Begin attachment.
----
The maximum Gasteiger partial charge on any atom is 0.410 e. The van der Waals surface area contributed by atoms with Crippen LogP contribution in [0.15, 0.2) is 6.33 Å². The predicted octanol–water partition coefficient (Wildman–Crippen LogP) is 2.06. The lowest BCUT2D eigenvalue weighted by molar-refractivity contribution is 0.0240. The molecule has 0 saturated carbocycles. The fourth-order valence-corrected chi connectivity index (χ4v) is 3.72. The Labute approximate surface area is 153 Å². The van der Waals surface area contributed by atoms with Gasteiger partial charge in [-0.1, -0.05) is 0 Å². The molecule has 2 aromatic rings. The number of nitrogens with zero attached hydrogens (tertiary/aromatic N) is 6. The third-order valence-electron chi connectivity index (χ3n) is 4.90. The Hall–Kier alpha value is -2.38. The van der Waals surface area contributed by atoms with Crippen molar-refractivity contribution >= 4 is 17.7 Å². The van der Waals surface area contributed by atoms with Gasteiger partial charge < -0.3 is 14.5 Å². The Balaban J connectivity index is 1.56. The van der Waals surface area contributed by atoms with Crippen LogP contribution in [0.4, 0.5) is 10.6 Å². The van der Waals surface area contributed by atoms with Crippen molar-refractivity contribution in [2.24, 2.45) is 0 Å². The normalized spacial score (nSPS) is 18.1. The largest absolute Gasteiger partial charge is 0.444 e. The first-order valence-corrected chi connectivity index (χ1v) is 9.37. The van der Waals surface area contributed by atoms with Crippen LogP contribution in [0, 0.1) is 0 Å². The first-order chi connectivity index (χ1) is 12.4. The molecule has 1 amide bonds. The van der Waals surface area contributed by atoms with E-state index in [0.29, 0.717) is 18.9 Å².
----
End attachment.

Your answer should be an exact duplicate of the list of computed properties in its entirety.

The maximum Gasteiger partial charge on any atom is 0.410 e. The van der Waals surface area contributed by atoms with Crippen LogP contribution in [0.15, 0.2) is 6.33 Å². The predicted octanol–water partition coefficient (Wildman–Crippen LogP) is 2.06. The lowest BCUT2D eigenvalue weighted by molar-refractivity contribution is 0.0240. The molecule has 0 saturated carbocycles. The fourth-order valence-corrected chi connectivity index (χ4v) is 3.72. The Labute approximate surface area is 153 Å². The van der Waals surface area contributed by atoms with Gasteiger partial charge in [-0.1, -0.05) is 0 Å². The molecule has 2 aromatic rings. The number of nitrogens with zero attached hydrogens (tertiary/aromatic N) is 6. The third-order valence-electron chi connectivity index (χ3n) is 4.90. The Hall–Kier alpha value is -2.38. The van der Waals surface area contributed by atoms with Crippen molar-refractivity contribution >= 4 is 17.7 Å². The van der Waals surface area contributed by atoms with Gasteiger partial charge < -0.3 is 14.5 Å². The Balaban J connectivity index is 1.56. The van der Waals surface area contributed by atoms with Crippen LogP contribution in [0.4, 0.5) is 10.6 Å². The van der Waals surface area contributed by atoms with Crippen molar-refractivity contribution in [2.24, 2.45) is 0 Å². The normalized spacial score (nSPS) is 18.1. The largest absolute Gasteiger partial charge is 0.444 e. The first-order valence-corrected chi connectivity index (χ1v) is 9.37. The van der Waals surface area contributed by atoms with Crippen LogP contribution in [0, 0.1) is 0 Å². The first-order chi connectivity index (χ1) is 12.4. The molecule has 1 amide bonds. The van der Waals surface area contributed by atoms with E-state index in [0.29, 0.717) is 18.9 Å².